He knew the value of cities; they were the head of waters, into which if seed were dropped the current would carry it everywhere. Therefore, as he had spoken in Jerusalem, the heart of Palestine; at Antioch, the heart of Syria; at Ephesus, the heart of Asia Minor; and at Athens, the heart of Greece, he was desirous of preaching at Rome also, the heart of the empire of the world. No doubt he expected to get there as to other places, paying his own passage, going freely, and being welcomed by the little Churches of the saints, which were beginning to shed their light amid the surrounding gloom. But it was not thus that Paul accomplished his life-purpose. He came to Rome a prisoner, his passage paid as a convict by the Roman Government; and the hatred of his enemies was the breath of the Almighty that wafted him to his chosen destination.
Thus, constantly, God allows men to rage madly against His Gospel up to a certain point, which may cause annoyance, inconvenience, and pain, but there is always a "thus far and no further," and the Gospel proceeds upon the very lines which God from all eternity had determined.
This wonderful truth, which is capable of almost endless application, meets with three very remarkable illustrations in this paragraph.
Paul's Imprisonment in its Effect upon the Soldiers.
"My bonds became manifest in Christ throughout the whole praetorian guard, and to all the rest" (Phil. 1:13). It would be better translated--to the whole circle of the imperial lifeguards. We are all familiar with the fact that the Apostle was chained to a Roman soldier during the entire term of his two years' imprisonment, the soldier being changed every six hours. What an exquisite torture this must have been to a sensitive nature like his! Bad enough never to be alone, but still worse to have to spend the long hours always in company with a man chosen from the Roman guard.
In the Epistles of Ignatius, the good bishop of Antioch, who was entrusted to such guards to bring him from his see at Antioch to be thrown to the wild beasts, describes himself as fighting day and night with ten leopards, who, the more kindness was shown them, waxed worse and worse. Though we may well imagine that some of the soldiers chained to the Apostle may have been quiet and wistful men, eager to know the truth, yet, quite as likely, others would fill the room with ribald songs and jokes, and turn into blasphemous ridicule the words they heard the Apostle speak to those who came to visit him.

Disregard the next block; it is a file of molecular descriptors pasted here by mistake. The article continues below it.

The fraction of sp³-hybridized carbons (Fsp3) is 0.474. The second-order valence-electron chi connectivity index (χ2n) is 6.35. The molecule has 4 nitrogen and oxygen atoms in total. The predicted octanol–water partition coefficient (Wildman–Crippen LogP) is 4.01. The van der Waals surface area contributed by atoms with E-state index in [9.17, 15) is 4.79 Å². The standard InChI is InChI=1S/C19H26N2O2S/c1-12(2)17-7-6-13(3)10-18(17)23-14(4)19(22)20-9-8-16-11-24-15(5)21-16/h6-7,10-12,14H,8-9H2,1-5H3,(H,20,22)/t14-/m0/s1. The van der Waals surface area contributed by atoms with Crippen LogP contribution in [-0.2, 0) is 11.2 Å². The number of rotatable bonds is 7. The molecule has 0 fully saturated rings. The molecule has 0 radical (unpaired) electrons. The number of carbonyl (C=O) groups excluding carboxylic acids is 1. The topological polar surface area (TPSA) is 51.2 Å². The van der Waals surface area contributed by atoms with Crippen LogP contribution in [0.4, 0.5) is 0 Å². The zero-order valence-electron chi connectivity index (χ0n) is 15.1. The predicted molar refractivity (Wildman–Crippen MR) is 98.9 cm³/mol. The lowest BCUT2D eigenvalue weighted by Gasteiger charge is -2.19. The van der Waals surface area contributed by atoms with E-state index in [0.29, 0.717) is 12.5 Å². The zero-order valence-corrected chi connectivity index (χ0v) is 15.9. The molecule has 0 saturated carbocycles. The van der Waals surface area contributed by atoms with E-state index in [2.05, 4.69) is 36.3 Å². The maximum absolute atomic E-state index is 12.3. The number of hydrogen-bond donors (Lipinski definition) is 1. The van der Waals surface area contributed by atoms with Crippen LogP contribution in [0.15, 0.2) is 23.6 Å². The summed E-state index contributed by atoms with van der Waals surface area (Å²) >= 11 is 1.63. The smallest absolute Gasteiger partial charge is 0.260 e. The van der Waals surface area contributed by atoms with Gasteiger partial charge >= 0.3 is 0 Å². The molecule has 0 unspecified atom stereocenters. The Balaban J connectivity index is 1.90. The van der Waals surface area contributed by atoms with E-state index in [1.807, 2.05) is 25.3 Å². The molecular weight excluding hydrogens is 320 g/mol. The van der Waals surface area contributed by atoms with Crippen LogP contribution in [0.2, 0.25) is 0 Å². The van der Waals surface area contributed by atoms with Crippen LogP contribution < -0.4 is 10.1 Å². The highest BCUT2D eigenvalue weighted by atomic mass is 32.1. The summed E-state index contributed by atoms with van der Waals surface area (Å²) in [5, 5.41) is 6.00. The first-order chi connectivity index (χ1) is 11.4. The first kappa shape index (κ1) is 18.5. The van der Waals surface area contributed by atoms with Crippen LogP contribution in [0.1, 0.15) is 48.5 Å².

At times the hired room would be thronged with people, to whom the Apostle spoke words of life; and after they withdrew the sentry would sit beside him, filled with many questionings as to the meaning of the words which this strange prisoner spoke. At other times, when all had gone, and especially at night, when the moonlight shone on the distant slopes of Soracte, soldier and Apostle would be left to talk, and in those dark, lonely hours the Apostle would tell soldier after soldier the story of his own proud career in early life, of his opposition to Christ, and his ultimate conversion, and would make it clear that he was there as a prisoner, not for any crime, not because he had raised rebellion or revolt, but because he believed that He whom the Roman soldiers had crucified, under Pilate, was the Son of God and the Saviour of men. As these tidings spread, and the soldiers talked them over with one another, the whole guard would become influenced in sympathy with the meek and gentle Apostle, who always showed himself so kindly to the men as they shared, however involuntarily, his imprisonment.
The Witness of the Consistent Life.
How absolutely consistent the Apostle must have been! If there had been the least divergence, day or night, from the high standard which he upheld, his soldier-companion would have caught at it, and passed it on to others. The fact that so many became earnest Christians, and that the Word of Jesus was known far and wide throughout the praetorian guard, indicates how absolutely consistent the Apostle's life was. Do you not see how this applies to your own life? You may be bound to unsympathetic companions, as the Apostle to his soldier, as Ignatius to his ten leopards, or as Nicholas Ridley, afterwards Bishop and martyr, to the bigoted Roman Catholic Mayor of Oxford; but by your meek consistency and purity of life you may win these for God, and what might therefore have appeared an obstacle to your growth in grace, and to the progress of the Gospel, may turn out just the opposite. See to it that you so live and speak that it may be so.